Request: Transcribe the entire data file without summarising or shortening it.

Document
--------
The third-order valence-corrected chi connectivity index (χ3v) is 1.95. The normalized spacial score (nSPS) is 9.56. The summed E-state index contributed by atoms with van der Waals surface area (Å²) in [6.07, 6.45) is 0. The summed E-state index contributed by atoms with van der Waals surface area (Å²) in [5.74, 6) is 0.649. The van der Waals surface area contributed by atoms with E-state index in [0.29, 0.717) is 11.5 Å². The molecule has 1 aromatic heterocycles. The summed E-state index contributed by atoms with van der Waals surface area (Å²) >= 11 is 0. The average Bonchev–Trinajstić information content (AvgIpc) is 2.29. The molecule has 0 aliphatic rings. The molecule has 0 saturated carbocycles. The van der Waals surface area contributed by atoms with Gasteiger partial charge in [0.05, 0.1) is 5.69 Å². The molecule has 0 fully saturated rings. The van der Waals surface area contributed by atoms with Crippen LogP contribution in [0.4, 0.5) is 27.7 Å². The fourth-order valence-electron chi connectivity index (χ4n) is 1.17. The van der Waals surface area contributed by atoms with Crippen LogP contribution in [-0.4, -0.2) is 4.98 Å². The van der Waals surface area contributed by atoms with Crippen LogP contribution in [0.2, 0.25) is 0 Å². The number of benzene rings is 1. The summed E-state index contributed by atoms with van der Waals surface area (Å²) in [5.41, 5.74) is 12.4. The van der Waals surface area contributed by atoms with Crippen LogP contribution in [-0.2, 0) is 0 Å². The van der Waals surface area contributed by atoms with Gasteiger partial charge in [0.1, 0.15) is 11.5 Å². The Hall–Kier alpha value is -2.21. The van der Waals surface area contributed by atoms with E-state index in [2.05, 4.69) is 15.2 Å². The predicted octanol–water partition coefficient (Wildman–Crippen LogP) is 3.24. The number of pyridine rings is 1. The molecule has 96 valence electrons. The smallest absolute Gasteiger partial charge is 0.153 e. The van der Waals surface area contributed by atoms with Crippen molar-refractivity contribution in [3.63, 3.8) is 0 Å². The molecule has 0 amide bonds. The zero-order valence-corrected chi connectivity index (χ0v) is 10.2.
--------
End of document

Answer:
The third-order valence-corrected chi connectivity index (χ3v) is 1.95. The normalized spacial score (nSPS) is 9.56. The summed E-state index contributed by atoms with van der Waals surface area (Å²) in [6.07, 6.45) is 0. The summed E-state index contributed by atoms with van der Waals surface area (Å²) in [5.74, 6) is 0.649. The van der Waals surface area contributed by atoms with E-state index in [0.29, 0.717) is 11.5 Å². The molecule has 1 aromatic heterocycles. The summed E-state index contributed by atoms with van der Waals surface area (Å²) >= 11 is 0. The average Bonchev–Trinajstić information content (AvgIpc) is 2.29. The molecule has 0 aliphatic rings. The molecule has 0 saturated carbocycles. The van der Waals surface area contributed by atoms with Gasteiger partial charge in [0.05, 0.1) is 5.69 Å². The molecule has 0 fully saturated rings. The van der Waals surface area contributed by atoms with Crippen LogP contribution in [0.4, 0.5) is 27.7 Å². The fourth-order valence-electron chi connectivity index (χ4n) is 1.17. The van der Waals surface area contributed by atoms with Crippen LogP contribution in [-0.4, -0.2) is 4.98 Å². The van der Waals surface area contributed by atoms with Crippen LogP contribution in [0.2, 0.25) is 0 Å². The number of benzene rings is 1. The summed E-state index contributed by atoms with van der Waals surface area (Å²) in [5.41, 5.74) is 12.4. The van der Waals surface area contributed by atoms with Crippen LogP contribution in [-0.2, 0) is 0 Å². The van der Waals surface area contributed by atoms with Gasteiger partial charge in [0.1, 0.15) is 11.5 Å². The Hall–Kier alpha value is -2.21. The van der Waals surface area contributed by atoms with E-state index in [2.05, 4.69) is 15.2 Å². The predicted octanol–water partition coefficient (Wildman–Crippen LogP) is 3.24. The number of pyridine rings is 1. The molecule has 96 valence electrons. The smallest absolute Gasteiger partial charge is 0.153 e. The van der Waals surface area contributed by atoms with Crippen molar-refractivity contribution in [3.63, 3.8) is 0 Å². The molecule has 0 amide bonds. The zero-order valence-corrected chi connectivity index (χ0v) is 10.2.